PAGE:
That total would surpass the previous annual record of $1.4 trillion set in 2009, when the government was spending heavily to lift the country out of the recession caused by the 2008 financial crisis.
The June deficit was driven higher by spending on various government relief programmes such as an extra $600 per week in expanded unemployment benefits and a Paycheck Protection Program that provided support to businesses to keep workers on their payrolls.
The report showed that the cost of the Paycheck Protection Program in June was $511 billion. That reflected a charge to the government for all the bank loans made under the programme even though the government will not actually have to pay out funds until the banks determine whether the businesses met the criteria for having the loans forgiven. Those requirements include spending at least 60 per cent of the loan amount on worker pay with the other 40 per cent going to overhead costs such as rent and utilities.
Another reason for the surge in the June deficit was the government's decision to delay tax payments this year until July 15. That decision means that quarterly payments made by individual taxpayers and corporations will not be due until July 15 this year rather than June.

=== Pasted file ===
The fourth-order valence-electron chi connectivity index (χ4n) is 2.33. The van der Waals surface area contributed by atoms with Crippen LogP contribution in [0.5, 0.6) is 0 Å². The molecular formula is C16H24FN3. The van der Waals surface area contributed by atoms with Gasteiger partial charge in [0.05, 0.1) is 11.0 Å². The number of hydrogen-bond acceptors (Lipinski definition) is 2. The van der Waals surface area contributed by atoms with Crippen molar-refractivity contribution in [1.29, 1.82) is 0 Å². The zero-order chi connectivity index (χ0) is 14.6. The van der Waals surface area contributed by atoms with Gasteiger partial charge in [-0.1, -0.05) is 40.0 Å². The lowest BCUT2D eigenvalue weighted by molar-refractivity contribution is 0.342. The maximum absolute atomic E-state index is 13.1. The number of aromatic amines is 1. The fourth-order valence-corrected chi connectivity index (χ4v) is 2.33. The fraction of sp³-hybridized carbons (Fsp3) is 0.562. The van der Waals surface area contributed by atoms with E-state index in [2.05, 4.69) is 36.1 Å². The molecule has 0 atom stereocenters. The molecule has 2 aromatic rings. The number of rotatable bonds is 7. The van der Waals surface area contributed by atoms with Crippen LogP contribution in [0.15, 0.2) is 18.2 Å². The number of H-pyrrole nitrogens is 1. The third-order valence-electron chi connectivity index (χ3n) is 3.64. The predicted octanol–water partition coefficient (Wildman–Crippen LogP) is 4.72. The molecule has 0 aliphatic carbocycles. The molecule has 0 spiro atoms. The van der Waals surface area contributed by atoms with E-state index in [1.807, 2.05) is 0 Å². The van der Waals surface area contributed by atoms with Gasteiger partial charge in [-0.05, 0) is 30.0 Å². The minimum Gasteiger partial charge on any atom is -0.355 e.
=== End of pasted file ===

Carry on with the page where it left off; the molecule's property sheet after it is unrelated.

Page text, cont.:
So far this budget year, revenues total $2.26 trillion, down 13.4 per cent from the same period last year, while spending totals $5 trillion, up 49.1 per cent from a year ago.
The CBO estimate of a $3.7 trillion deficit for this year could go higher, depending on the course of the economy.
The country fell into a deep recession in February, ending a record long expansion of nearly 11 years. The Trump administration is predicting that the economy will come roaring back in the second half of this year, but many private forecasters are concerned that a resurgence of virus cases could make consumers too fearful to resume spending, which drives 70 per cent of the economy.
Congress, which has already approved more than $3 trillion in a series of rescue packages, is scheduled to debate another support effort when it returns from recess on July 20. Democrats are pushing for an extension of the expanded unemployment benefits, which will soon run out.
Nancy Vanden Houten, senior economist at Oxford Economics, said she was expecting that lawmakers would end up compromising on a new economic support package that would fall somewhere between a $3.5 trillion measure passed by the House but not taken up by the Senate and what is shaping up to be an opening offer by Senate Republicans for a package of about $1.5 trillion.
"The risk is that the deficit will be larger due to additional stimulus but, given the congressional timetable, the impact of the next package will likely be skewed to fiscal 2021, which starts on October 1," she said.